San Diego still dancing to the beat of Adams Avenue Street Fair after 37 years
“You can fill your weekend with music like nowhere else.”
That’s how Scott Kessler, the executive director of the Adams Avenue Business Association and one of the masterminds behind the Adams Avenue Street Fair, describes a weekend that’s become a San Diego staple.
“The fair is a celebration of the community of Normal Heights and the Adams Avenue Business district,” he explains from his office of what amounts to the city’s largest free music festival.
Kessler isn’t kidding about the immense size of the event, which this year will boast a whopping array of 80 different musical acts spread out across the festival’s six stages which stretch a half mile long.
“We always have lots of genres,” says Kessler of the lineup, which ranges the gamut from the bluesy sounds of the Delgado Brothers to Madly, a goth-psych group. Fans of zydeco would be charmed by the Bayou Brothers while the band Dirty Sweet would pique the interest of spectators who want to rock out.
There’s also a focus on local talent.
“We pride ourselves on booking San Diego’s best musicians,” says Kessler of this year’s lineup, which consists of the city’s own funky Sure Fire Soul Ensemble, the singer-songwriter Marian Mulock or 17 year-old Sophia Bacino. “We’ll go after about 80 percent of the bands, and the rest of the artists submit. This year, we had 200 hopefuls apply, and we’ll pick 10 or 15 of those.”
A highlight of the 2018 lineup is London native Hollie Cook, widely considered to be rock and roll royalty. The daughter of Sex Pistols drummer Paul Cook who counts Boy George as her godfather, Hollie struck out on her own after being a part of the seminal punk/reggae act The Slits and is currently on nationwide tour that takes her to Adams Avenue on Saturday night.
“Our main goal is to put on a fun and positive show,” Cook says. “I like to think that our enjoyment energy is infectious. We’ve been touring since February, but San Diego will be one of the first to hear our brand new set that we are currently working on for the final leg of shows of our tour.”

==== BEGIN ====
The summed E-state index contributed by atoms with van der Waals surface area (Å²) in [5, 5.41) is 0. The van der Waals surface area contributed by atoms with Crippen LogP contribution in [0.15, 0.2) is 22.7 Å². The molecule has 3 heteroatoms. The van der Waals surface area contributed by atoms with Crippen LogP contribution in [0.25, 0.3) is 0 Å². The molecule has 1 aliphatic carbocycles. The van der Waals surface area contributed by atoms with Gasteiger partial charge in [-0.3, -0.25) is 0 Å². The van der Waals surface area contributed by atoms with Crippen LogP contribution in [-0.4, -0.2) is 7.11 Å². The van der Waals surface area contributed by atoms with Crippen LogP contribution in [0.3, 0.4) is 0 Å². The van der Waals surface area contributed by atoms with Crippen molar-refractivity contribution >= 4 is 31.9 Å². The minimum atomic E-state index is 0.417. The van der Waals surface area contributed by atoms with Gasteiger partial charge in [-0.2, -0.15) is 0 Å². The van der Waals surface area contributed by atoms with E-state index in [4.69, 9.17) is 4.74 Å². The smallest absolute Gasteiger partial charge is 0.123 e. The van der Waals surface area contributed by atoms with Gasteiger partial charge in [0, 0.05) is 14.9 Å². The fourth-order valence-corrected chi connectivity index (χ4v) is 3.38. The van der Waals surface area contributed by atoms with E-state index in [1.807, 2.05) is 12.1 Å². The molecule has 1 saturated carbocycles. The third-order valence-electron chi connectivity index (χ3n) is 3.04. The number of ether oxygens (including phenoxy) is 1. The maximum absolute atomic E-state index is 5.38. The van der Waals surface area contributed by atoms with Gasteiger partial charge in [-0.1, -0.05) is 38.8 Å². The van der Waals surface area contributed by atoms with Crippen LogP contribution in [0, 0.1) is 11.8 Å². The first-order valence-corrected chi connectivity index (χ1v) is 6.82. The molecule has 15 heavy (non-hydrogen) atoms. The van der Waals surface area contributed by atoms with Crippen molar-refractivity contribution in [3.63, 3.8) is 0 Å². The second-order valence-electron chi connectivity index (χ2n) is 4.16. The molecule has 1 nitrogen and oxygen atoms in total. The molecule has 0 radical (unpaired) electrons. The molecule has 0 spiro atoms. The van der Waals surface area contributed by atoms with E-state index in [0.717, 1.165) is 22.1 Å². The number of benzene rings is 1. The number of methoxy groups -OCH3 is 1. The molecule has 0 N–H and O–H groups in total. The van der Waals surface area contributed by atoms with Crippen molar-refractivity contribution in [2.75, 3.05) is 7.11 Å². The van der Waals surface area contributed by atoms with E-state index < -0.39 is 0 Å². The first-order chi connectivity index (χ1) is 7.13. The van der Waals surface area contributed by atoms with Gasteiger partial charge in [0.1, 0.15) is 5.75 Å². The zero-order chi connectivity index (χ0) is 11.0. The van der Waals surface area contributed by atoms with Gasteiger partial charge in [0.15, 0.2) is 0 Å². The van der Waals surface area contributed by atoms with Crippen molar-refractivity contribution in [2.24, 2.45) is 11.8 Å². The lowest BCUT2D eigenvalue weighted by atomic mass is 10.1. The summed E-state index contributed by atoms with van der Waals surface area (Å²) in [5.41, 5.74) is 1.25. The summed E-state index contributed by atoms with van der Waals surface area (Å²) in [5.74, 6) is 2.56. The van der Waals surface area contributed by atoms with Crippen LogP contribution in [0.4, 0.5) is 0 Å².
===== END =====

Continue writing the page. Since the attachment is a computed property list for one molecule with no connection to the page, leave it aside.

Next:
Cook joins a historic roster who’s graced the stages at Adams Avenue since the very first festival 37 years ago. Throughout the years, the festival has featured acts ranging from No Doubt (the year before it achieved national prominence) to Rolling Stones legend Mick Taylor.
“The fair started in 1982 as a celebration of the relighting and rehabilitation of the Normal Heights neon sign that hangs over Adams Avenue,” says Kessler of the festival’s humble birth of what was essentially a neighborhood block party that featured a single musical act to celebrate the red and teal sign on the corner of Adams and Felton that’s become a trademark of the neighborhood.
Initially, however, the festival and the Adams Avenue Business Association at large had its roots in the government revamping of business districts across the city.
“We’re one of the 18 business improvement districts that San Diego started setting up in the mid-’80s which were targeted by the city to revise the city’s original historic shopping areas that declined in the ’60s and ’70s.”
Almost four decades later, the Adams Avenue Business Association still boasts a strong calendar of five signature events throughout the year that keep organizers busy, whether Adams Avenue Unplugged (another music event), Taste of Adams Avenue (focusing on food) or the booze-focused Adams Avenue Spirits Stroll later this year.
When it comes to plotting the fall street fair, Kessler and his team get to work during the winter months.
“We’ll start planning this in February, begin selling vendor booths in March, and start booking musicians in May,” he says.
To keep things fresh, with some exceptions, Kessler and his team avoid booking the same act consecutive years.
For the prolific Cook, getting the opportunity to perform at events like the Adams Avenue Street Fair is one of the rocker’s favorite parts of the process.
“Writing is emotional, producing and recording is exciting, but touring is brilliant (and can physically and emotionally challenging too),” she explains.
Cook also points to the free aspect of the festival as a facet that piques her interest in the kind of crowd she’s looking forward to seeing.
“It means that all and sundry are showing up getting involved and open minded to whatever entertainment is thrown their way.”
37th annual Adams Avenue Street Fair
With: Deke Dickerson and the Ecco-Fonics, Hollie Cook, Delgado Brothers, Schizophonics, Charlie Chavez and Afrotruko, Sure Fire Soul Ensemble, Dirty Sweet, Hot Rod Lincoln and more.
When: 10 a.m. to 10 p.m. Saturday and 10 a.m. to 6 p.m. Sunday
Where: Along seven blocks of Adams Avenue in Normal Heights
Phone: (619) 282-7329
LeDonne is a freelance writer.
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